Cross-compiling is easier if you do it in a virtual sandbox environment which emulates the target processor. Have a look at scratchbox
, the official install instructions are here
. But there's a much nicer guide on setting up an arm cross-compiler in one the the tutorials at http://www.free-electrons.com/training
, here's the link
The scratchbox stuff starts in lab 4.
Scratchbox uses qemu for emulation, and separates you from the host system so your compile environment is pretty safe.
In fedora you need to apply this small fix
if you get an error logging in ('echo 0 > /proc/sys/vm/vdso_enabled' as root)
Be careful if you are targeting a specific device, many portable devices have no hardware floating point support, so you will need a soft-float toolchain, also beware if the target device is linked to uClibc rather glibc (mostly the former in embedded devices). Scratchbox supply a variety of ready-made toolchains, eg http://www.scratchbox.org/download/f...egacy/tarball/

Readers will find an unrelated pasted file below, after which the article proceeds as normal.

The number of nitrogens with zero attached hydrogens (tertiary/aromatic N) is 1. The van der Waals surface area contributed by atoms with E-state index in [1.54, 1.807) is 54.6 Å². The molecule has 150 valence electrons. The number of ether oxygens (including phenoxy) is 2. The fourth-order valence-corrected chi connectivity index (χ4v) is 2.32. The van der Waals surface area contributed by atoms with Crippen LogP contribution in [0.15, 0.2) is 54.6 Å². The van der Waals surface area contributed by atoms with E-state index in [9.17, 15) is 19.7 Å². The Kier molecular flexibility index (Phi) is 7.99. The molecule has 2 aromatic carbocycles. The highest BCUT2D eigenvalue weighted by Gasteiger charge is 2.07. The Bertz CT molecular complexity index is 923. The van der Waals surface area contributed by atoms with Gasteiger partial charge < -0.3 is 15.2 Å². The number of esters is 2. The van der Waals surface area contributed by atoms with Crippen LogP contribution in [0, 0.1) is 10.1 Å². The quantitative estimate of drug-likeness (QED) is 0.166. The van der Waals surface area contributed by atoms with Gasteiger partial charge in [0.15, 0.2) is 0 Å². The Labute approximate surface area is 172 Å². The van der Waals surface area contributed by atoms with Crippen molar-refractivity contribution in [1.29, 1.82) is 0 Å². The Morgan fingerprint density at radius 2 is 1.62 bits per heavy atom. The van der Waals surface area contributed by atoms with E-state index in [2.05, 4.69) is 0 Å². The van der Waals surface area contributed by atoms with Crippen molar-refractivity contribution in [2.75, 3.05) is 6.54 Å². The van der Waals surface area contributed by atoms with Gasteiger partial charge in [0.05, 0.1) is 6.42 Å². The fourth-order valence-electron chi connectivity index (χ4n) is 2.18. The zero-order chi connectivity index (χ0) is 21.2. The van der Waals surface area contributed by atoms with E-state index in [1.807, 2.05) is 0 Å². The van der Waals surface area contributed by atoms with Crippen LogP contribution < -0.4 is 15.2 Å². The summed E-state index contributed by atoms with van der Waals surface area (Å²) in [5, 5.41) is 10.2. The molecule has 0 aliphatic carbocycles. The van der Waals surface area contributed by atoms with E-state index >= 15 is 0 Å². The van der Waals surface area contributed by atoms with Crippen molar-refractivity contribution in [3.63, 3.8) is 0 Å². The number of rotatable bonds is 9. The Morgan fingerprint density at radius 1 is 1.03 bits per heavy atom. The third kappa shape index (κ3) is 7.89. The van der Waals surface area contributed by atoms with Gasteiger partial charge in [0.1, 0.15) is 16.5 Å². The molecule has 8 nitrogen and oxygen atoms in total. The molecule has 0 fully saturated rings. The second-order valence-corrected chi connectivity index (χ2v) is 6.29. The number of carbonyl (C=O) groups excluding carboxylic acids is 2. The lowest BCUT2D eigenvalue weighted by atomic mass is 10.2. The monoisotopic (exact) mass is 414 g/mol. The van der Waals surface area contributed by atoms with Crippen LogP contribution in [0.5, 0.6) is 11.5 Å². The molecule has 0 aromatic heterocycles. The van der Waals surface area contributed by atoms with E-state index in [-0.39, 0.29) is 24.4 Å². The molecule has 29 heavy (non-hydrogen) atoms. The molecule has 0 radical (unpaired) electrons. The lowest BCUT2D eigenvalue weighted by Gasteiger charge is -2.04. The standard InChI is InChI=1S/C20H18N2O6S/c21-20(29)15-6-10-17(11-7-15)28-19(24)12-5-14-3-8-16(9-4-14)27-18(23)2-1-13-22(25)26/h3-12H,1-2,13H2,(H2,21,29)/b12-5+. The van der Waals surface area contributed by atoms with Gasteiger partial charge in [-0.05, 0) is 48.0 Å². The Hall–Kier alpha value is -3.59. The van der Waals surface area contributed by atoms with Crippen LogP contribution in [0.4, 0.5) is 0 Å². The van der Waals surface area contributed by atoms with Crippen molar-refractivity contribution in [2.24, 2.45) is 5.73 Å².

(the ones with 'sf' in the name are soft-float)
You may need static compiles if you have unresolved symbol errors on the target device. If you're just experimenting locally then don't worry.